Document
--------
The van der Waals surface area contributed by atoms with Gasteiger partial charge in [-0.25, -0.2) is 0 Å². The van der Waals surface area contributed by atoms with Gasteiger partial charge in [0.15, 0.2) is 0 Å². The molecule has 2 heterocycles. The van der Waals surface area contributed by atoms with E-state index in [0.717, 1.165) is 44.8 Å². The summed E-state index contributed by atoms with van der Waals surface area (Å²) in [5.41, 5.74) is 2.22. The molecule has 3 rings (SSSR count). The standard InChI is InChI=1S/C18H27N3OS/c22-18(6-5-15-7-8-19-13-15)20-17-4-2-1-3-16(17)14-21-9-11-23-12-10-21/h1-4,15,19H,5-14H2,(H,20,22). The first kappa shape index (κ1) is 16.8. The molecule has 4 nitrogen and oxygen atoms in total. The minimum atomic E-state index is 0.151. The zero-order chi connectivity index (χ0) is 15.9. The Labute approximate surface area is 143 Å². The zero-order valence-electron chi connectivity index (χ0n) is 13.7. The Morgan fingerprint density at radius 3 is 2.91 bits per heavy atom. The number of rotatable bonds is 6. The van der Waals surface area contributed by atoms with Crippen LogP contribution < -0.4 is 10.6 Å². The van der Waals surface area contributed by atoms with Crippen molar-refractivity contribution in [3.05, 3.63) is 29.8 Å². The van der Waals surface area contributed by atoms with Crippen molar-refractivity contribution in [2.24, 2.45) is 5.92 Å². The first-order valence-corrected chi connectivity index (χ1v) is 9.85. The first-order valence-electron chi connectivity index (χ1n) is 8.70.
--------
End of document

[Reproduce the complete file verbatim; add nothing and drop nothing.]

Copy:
The van der Waals surface area contributed by atoms with Gasteiger partial charge in [-0.25, -0.2) is 0 Å². The van der Waals surface area contributed by atoms with Gasteiger partial charge in [0.15, 0.2) is 0 Å². The molecule has 2 heterocycles. The van der Waals surface area contributed by atoms with E-state index in [0.717, 1.165) is 44.8 Å². The summed E-state index contributed by atoms with van der Waals surface area (Å²) in [5.41, 5.74) is 2.22. The molecule has 3 rings (SSSR count). The standard InChI is InChI=1S/C18H27N3OS/c22-18(6-5-15-7-8-19-13-15)20-17-4-2-1-3-16(17)14-21-9-11-23-12-10-21/h1-4,15,19H,5-14H2,(H,20,22). The first kappa shape index (κ1) is 16.8. The molecule has 4 nitrogen and oxygen atoms in total. The minimum atomic E-state index is 0.151. The zero-order chi connectivity index (χ0) is 15.9. The Labute approximate surface area is 143 Å². The zero-order valence-electron chi connectivity index (χ0n) is 13.7. The Morgan fingerprint density at radius 3 is 2.91 bits per heavy atom. The number of rotatable bonds is 6. The van der Waals surface area contributed by atoms with Crippen LogP contribution < -0.4 is 10.6 Å². The van der Waals surface area contributed by atoms with Crippen molar-refractivity contribution in [3.05, 3.63) is 29.8 Å². The van der Waals surface area contributed by atoms with Crippen molar-refractivity contribution in [2.24, 2.45) is 5.92 Å². The first-order valence-corrected chi connectivity index (χ1v) is 9.85. The first-order valence-electron chi connectivity index (χ1n) is 8.70.